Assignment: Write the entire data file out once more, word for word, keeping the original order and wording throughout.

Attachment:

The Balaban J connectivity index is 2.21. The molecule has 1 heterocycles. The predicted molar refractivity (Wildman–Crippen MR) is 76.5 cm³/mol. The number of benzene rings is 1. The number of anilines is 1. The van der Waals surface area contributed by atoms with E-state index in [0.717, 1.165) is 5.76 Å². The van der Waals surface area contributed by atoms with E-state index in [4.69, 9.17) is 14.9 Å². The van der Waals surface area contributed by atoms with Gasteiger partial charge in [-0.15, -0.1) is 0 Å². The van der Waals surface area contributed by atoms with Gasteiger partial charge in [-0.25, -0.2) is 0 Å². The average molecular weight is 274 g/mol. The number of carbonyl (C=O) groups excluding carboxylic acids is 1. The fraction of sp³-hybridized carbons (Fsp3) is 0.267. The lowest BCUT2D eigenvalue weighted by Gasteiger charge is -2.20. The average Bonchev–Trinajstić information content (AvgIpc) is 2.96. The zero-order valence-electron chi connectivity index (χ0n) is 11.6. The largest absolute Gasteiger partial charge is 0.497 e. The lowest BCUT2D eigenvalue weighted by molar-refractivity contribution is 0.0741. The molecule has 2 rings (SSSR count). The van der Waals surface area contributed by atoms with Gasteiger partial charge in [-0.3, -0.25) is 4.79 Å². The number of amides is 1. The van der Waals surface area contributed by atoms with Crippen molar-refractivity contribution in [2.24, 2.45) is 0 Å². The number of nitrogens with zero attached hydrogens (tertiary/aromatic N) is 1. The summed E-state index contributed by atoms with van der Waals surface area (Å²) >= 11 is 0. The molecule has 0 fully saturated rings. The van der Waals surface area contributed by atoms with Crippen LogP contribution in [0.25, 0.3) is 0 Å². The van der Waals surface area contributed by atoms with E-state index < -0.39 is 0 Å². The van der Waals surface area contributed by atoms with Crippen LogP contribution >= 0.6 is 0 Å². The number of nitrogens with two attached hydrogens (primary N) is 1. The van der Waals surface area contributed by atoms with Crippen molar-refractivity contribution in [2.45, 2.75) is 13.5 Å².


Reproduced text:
The Balaban J connectivity index is 2.21. The molecule has 1 heterocycles. The predicted molar refractivity (Wildman–Crippen MR) is 76.5 cm³/mol. The number of benzene rings is 1. The number of anilines is 1. The van der Waals surface area contributed by atoms with E-state index in [0.717, 1.165) is 5.76 Å². The van der Waals surface area contributed by atoms with E-state index in [4.69, 9.17) is 14.9 Å². The van der Waals surface area contributed by atoms with Gasteiger partial charge in [-0.15, -0.1) is 0 Å². The van der Waals surface area contributed by atoms with Gasteiger partial charge in [-0.25, -0.2) is 0 Å². The average molecular weight is 274 g/mol. The number of carbonyl (C=O) groups excluding carboxylic acids is 1. The fraction of sp³-hybridized carbons (Fsp3) is 0.267. The lowest BCUT2D eigenvalue weighted by Gasteiger charge is -2.20. The average Bonchev–Trinajstić information content (AvgIpc) is 2.96. The zero-order valence-electron chi connectivity index (χ0n) is 11.6. The largest absolute Gasteiger partial charge is 0.497 e. The lowest BCUT2D eigenvalue weighted by molar-refractivity contribution is 0.0741. The molecule has 2 rings (SSSR count). The van der Waals surface area contributed by atoms with Gasteiger partial charge in [-0.3, -0.25) is 4.79 Å². The number of amides is 1. The van der Waals surface area contributed by atoms with Crippen molar-refractivity contribution in [2.24, 2.45) is 0 Å². The number of nitrogens with zero attached hydrogens (tertiary/aromatic N) is 1. The summed E-state index contributed by atoms with van der Waals surface area (Å²) >= 11 is 0. The molecule has 0 fully saturated rings. The van der Waals surface area contributed by atoms with Crippen LogP contribution in [0.25, 0.3) is 0 Å². The van der Waals surface area contributed by atoms with E-state index < -0.39 is 0 Å². The van der Waals surface area contributed by atoms with Crippen LogP contribution >= 0.6 is 0 Å². The number of nitrogens with two attached hydrogens (primary N) is 1. The van der Waals surface area contributed by atoms with Crippen molar-refractivity contribution in [2.45, 2.75) is 13.5 Å².